Truck accidents are no joke. If you have been hit by a truck it is likely that you and anyone else in the same vehicle would have been injured, perhaps seriously and your vehicle damaged too. Presuming that the accident was not your fault, and your injuries are particularly serious, you could sue the driver, or the truck company, or both. You will definitely need proof that the accident was not your fault and you will be best to leave the negotiations to an experienced personal injury attorney who has dealt with truck accidents before.
Michigan negligence rules
Michigan is a no-fault state for traffic accidents. This means that if you are injured in a traffic accident, you are expected to obtain compensation from your own insurance company. However, this doesn’t apply if the injury is serious. If your injuries involve permanent disfigurement or serious impairment of body function, or both, then you are entitled to file a personal injury claim.
In Michigan, the contributory negligence rules allow you to sue another party for negligence, but the amount of compensation depends on who was to blame for the accident. The compensation also depends on whether it is “economic” damages or “non economic” damages. These terms can be confusing, so because an understanding of them is important in a Michigan truck accident scenario, this is a brief explanation.
Economic damages are the costs you have to deal with which have an easy to calculate financial figure. The two primary economic damages are the costs of all medical treatment, i.e. treatment to date plus any predicted future treatment, as well as the loss of earnings, i.e. wages, salary, business earnings etc. The future costs are the most difficult to get right and will no doubt be the most disputed by an insurance adjuster working for the truck driver / company. They may also be the most important, especially if the injury is more or less permanent. That’s why it is so important to have an attorney with experience of truck injuries handle the case.
Non-economic damages are much harder to calculate, but are things like “pain and suffering” and punitive damages. How do you calculate an exact amount of compensation for the often very real pain and suffering caused by the injuries?
In Michigan, economic damages are paid according to your percentage degree of fault, even if you were more than 50% at fault. For example, if you are claiming $50,000 for medical treatment and lost wages, but a court decides that you were 40% to blame for the accident, then you may be awarded 60% (100% – 40%) of what you claimed, i.e. $30,000. Non economic damages are treated differently. If you are 50% or more to blame for the accident, you cannot claim any non economic damages at all. For anything less than 50% fault, you are awarded a percentage as with economic damages.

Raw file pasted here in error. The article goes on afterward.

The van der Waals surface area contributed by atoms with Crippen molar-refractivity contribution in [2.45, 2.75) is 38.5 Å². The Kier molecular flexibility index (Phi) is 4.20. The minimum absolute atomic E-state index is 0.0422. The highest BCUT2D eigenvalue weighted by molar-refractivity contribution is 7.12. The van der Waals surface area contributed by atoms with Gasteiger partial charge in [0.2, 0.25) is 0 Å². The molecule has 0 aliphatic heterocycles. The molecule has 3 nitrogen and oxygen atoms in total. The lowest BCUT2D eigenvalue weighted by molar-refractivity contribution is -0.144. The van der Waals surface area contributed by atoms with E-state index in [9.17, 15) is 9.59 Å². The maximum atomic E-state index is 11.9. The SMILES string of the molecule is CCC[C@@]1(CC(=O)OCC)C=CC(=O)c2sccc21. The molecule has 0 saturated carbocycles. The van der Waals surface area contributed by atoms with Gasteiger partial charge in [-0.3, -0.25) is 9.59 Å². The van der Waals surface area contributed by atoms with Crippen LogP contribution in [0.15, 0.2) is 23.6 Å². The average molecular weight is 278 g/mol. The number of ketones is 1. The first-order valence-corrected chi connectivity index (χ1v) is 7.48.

In fact, it is best not to admit to fault at all in any accident claim and let your attorney negotiate the best deal possible. Generally, the attorney will try and negotiate an out of court settlement but will advise going to court if the case is winnable.
Federal Law Dictates Truck Personal Liability Insurance
Federal truck insurance rules allow for potentially generous compensation when a claim is won.
Truck companies are bound by Federal law when it comes to public liability insurance. It is this insurance that will be tapped if the truck driver or his / her company is at fault in a truck accident that has caused you to be injured. The amount of insurance a truck company has to have in case of an accident that a driver has caused is far higher than the amount carried by a non commercial driver, so the chance of gaining fair and substantial compensation is considerable presuming that you have effective legal representation.
Truck insurance is governed by the Federal Motor Carrier Safety Administration (FMCSA). The actual amounts vary depending on the size of the vehicle and what it is carrying. For example, HAZMAT vehicles must have more insurance cover than non HAZMAT ones. The federally imposed insurance provisions can be 30 to 200 times as high as the amount of personal liability required in Michigan. This means that when you choose a personal injury attorney to handle your case, it is a god idea to look for one who has experience with FMCSA rules and truck insurance cases.